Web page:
Top 6 Questions and Answers about Pump

Questions and Answers about Pump

For any centrifugal pump person, knowing the answers to the following six questions is key to dependable and efficient pump operation. The responses below are excerpts from a six-part series on centrifugal pump efficiency written by WWC Supply which is one of the best wholesale plumbing supply companies.

  1. What is efficiency?

When we talk about the efficacy of any machine, we are simply referring to how well it can convert one form of energy into another. If one unit of electricity is supplied to a machine along with its output signal, in the very same units of measure, it is the one-half unit, its efficacy is 50 percent.

The overall efficiency of a centrifugal pump is simply the ratio of this water (output) power to the shaft (input) electricity and is exemplified by the equation below:

Ef = PW / PS


Ef= efficacy

Pw= the water electricity

Ps= the shaft power

  1. What’s the specific speed, and what is its effect on the pump curve?

Specific speed was applied to centrifugal pumps in the latter 1800s and was a modified version of one designed for tanks. Many pump manufacturers see specific velocity as the most significant contributor to centrifugal pump design. It allows the use of existing design and test data to design similar higher and lower flow pumps since the specific speed of a pump is different from its size.

The definition of a certain speed can be confusing. It’s ideal to consider this as an index number that can predict certain pump characteristics. Viewed this way, a certain speed can be helpful when choosing a pump for a particular program and predicting premature collapse because of away best efficiency point (BEP) operation.

  1. What are Individual efficiencies that affect operation?

Hydraulic efficiency. The shape and spacing of the impeller vanes have a direct impact on overall pump efficiency. Even though the ideal impeller would have an endless number of vanes, the real world limits us to seven to get clear water pumps and even fewer for pumps that handle larger solids.

Volumetric efficiency. Whether the volumetric efficiency of a centrifugal pump is a use of the volute or so the impeller is debatable (it’s probably both), however, WWC Supply shall include its impact here. Volumetric efficiency signifies the energy lost due to flow leakage through the wearing rings, the vane front clearances of semi-open impellers as well as the balancing holes in the rear shroud.

Mechanical efficiency. The last piece of this pump efficiency mystery is that of mechanical declines, although some of the losses aren’t always contained in published efficiency curves. In the instance of a frame-mounted pump, these declines are caused by the rotating bearings as well as the mechanical seal or packaging. For close-coupled pumps, bearing losses are figured into the engine efficiency. Again the principle of thumb follows that of volumetric efficiency, and losses increase as flow and/or specific speed decrease.

Combined efficiency. When looking at the general efficiency of a pump in performance, the efficacy of this motorist must be contained, and in several instances, that driver is going to be an electrical engineer. When the Energy Independence and Security Act of 2007 went into effect in December 2010, it raised the bar on motor efficiency. Today, all new motors need to meet premium efficiency criteria. A greater efficiency engine will increase the overall efficiency of a burning system but by how much? How do we calculate the joint efficiency of motors and pumps?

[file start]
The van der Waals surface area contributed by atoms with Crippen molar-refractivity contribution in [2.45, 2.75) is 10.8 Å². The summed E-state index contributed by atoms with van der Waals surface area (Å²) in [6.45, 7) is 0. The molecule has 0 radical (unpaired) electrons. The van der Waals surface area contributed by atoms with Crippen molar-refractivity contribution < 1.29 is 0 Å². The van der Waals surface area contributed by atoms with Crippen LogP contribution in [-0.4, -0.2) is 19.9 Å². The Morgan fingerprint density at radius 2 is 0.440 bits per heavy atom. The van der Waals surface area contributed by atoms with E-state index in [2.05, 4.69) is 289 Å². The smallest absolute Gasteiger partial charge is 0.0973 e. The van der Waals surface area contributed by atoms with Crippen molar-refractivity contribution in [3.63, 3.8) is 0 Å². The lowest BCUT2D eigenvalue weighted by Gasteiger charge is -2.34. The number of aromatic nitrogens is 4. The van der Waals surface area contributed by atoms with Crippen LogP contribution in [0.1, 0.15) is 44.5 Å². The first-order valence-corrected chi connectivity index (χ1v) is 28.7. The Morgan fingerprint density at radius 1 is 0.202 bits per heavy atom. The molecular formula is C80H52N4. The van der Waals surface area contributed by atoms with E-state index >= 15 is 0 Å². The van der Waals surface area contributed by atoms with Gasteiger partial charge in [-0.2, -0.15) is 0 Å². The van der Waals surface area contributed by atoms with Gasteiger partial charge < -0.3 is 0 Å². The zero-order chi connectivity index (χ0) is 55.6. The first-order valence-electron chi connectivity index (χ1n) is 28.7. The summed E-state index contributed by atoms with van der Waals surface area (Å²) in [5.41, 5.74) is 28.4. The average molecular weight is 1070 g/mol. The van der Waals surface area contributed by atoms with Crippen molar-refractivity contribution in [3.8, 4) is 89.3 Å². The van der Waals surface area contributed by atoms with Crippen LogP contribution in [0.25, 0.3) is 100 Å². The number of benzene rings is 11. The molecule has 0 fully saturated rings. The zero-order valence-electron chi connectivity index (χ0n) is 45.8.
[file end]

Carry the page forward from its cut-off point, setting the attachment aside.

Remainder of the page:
1. How can you preserve efficiency?

A significant part of the volute is the tongue or cutwater. Its objective is to keep the flow to the throat while minimizing recirculation back into the instance. The optimum clearance between the tongue and the impeller periphery is the smallest distance that doesn’t contribute to pressure pulsations through vane tip passing. A well-designed pump is going to have a full-size impeller that satisfies these clearance standards. As soon as an impeller is trimmed, this space increases and allows more fluid to recirculate back in the instance. As recirculation increases, hydraulic efficacy decreases.

  1. How can curve shape affect efficiency?

A typical performance curve is relatively flat at low values of specific speed (Ns) and becomes steeper as Ns increases. Pump efficiency is cheapest at reduced values of Ns (500 and below) and increases since Ns increases. It reaches its highest in the mid-to-high 2,000 range and starts to reduce above 3,000. On the other hand, the decrease above 3,000 is much smaller than it’s under 1,000.

Steeper curves generally offer a greater selection of control when operated under a variable speed controller against some fixed altitude or pressure mind. These pumps could be problematic when operating in parallel or starting against varying system mind conditions. … Flatter curves operate fine in across-the-line software so long as the static or pressure head remains relatively constant. They also work well in closed-loop (and many open-loop) circulation applications when operated under a variable speed controller.

  1. When is efficiency significant?

The power required by a pump is directly proportional to both the flow and the head that it produces. As flow and/or head boost (s) so does the power demanded. Conversely, power is inversely proportional to hydraulic efficiency. For the identical flow and head, an increase in efficiency reduces the power requirement.

As the cost per kilowatt-hour increases, so will the savings because of increased pump efficiency.

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